Even after the marker has been discharged of air, it will sometimes shoot when trigger is pulled (is it due to residual air trapped in the internals?). I am not sure if this is common on electropneumatic markers, or SP-1 or it is just me.
Only time of use will determine the longevity of the marker. Currently, I do not have any data to establish any claims.
I haven't taken the opportunity to make any scientific measurements in terms of accuracy vs. distance vs. ambient temperatures vs. propellent, but the marker shoots true. To reiterate on the strength, this marker offers a lot of features for relatively low price. I am extremely satisfied w/ my purchase.
9 out of 10
Last edited on Tuesday, April 1st, 2008 at 1:48 pm PST
Great gun overall. I bought it as soon as it came out, for a cheap $170. The gun is waterproof, (Can be shot under water without harm), it can be run on C02 if nessicary, but I would reccomend going to HPA as soon as possible. It is a micro-switch single finger trigger, but that isn't a big deal because I rip pretty fast with it anyways, its adjustable as well, so you can move it back, and if you want, you can buy a double trigger for it for about $40. When I first got it, I was running C02 because my field didn't fill HPA. On C02 it messed up a bit for me, but it was just becasue I was shooting downhill normally, so liquid C02 got into it and would make me wait about half a minute before it started working again. It has great efficiency, operating on 180 PSI. As soon as my field got HPA I bought a crappy little steel tank and a new barrel and the SP-1 was preforming amazingly. It is almost perfectly consistant, and shots that I would of been scared to try before were now easy. Lots of one shots as well. It has some good distance with the LAPCO, I would reccomend a new barrel right away after you buy it to save some trouble. (ION thread). Buy a decent hopper for it and you will be set, the stock feedneck isn't clamping, you tighten it with allen keys, but it is definatly a nice feedneck if you don't need to take your hopper out mid game. I had a problem with the front plug not coming out so I cant mount a flashlight, but thats not too big of a deal, so i gave up fast. Aside by that, the gun is very very nice. I made sure I used it for at least a year before I put up a review so I could state any problems with it. At one point it started to squek a bit for me when I shot, but after I cleaned it and lubed it up again, it was doing fine again. The bolt is very easy to access and maitnence as well. Just open up the back plate and unscrew the bolt out the back, and grease it. Its very easy. I wouldn't of minded a nicer board, but you can't expect that out of a busahball gun, so I'm not concerned about that either. It has never really broke down on me, and the velocity stays pretty consistant. I think an off-set feedneck would of been a nice addition, so the sight rails on top could be used for a red dot or something of that sort. Its not super upgradeable, but check this gun out, its nice for sure, and well worth the price.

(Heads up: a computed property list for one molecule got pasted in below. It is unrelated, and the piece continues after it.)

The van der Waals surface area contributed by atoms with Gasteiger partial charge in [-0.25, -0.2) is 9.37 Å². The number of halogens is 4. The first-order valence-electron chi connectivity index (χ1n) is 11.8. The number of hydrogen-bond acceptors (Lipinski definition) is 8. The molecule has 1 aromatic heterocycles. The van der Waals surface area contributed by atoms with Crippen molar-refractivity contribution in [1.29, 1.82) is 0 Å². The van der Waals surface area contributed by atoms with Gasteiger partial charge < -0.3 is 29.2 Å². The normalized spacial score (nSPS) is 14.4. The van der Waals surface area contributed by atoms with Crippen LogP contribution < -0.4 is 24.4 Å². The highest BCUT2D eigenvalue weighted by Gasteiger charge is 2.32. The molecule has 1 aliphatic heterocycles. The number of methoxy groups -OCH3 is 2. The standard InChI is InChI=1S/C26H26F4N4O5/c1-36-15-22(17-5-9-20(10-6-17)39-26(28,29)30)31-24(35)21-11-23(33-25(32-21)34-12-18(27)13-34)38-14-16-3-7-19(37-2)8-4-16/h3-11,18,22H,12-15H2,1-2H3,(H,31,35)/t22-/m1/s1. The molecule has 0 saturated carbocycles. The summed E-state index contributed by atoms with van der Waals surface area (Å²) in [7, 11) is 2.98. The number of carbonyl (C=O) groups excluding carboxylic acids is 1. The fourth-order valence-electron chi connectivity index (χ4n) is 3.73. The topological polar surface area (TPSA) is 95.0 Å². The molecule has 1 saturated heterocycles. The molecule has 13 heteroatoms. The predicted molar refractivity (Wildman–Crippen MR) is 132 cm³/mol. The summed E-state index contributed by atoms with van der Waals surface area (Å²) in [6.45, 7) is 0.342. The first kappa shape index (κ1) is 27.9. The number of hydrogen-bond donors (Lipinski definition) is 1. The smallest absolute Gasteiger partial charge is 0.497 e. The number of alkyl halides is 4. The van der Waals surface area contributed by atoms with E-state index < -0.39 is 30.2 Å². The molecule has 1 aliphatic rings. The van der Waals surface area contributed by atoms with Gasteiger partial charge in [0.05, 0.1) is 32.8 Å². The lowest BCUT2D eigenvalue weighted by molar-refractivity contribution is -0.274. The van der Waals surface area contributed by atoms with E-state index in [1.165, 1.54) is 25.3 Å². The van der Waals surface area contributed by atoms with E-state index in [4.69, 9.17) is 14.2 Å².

This gun is great. Smart Parts gave us a beautiful price on it, and it really has a lot to offer. Buy a nice barrel for it, and your set up with an amazing working gun, that won't break on you. I give it a nine out of ten only due to the dusty stock barrel, and it messing up when shooting down hill on C02. But if you have HPA on it, the gun is amazing.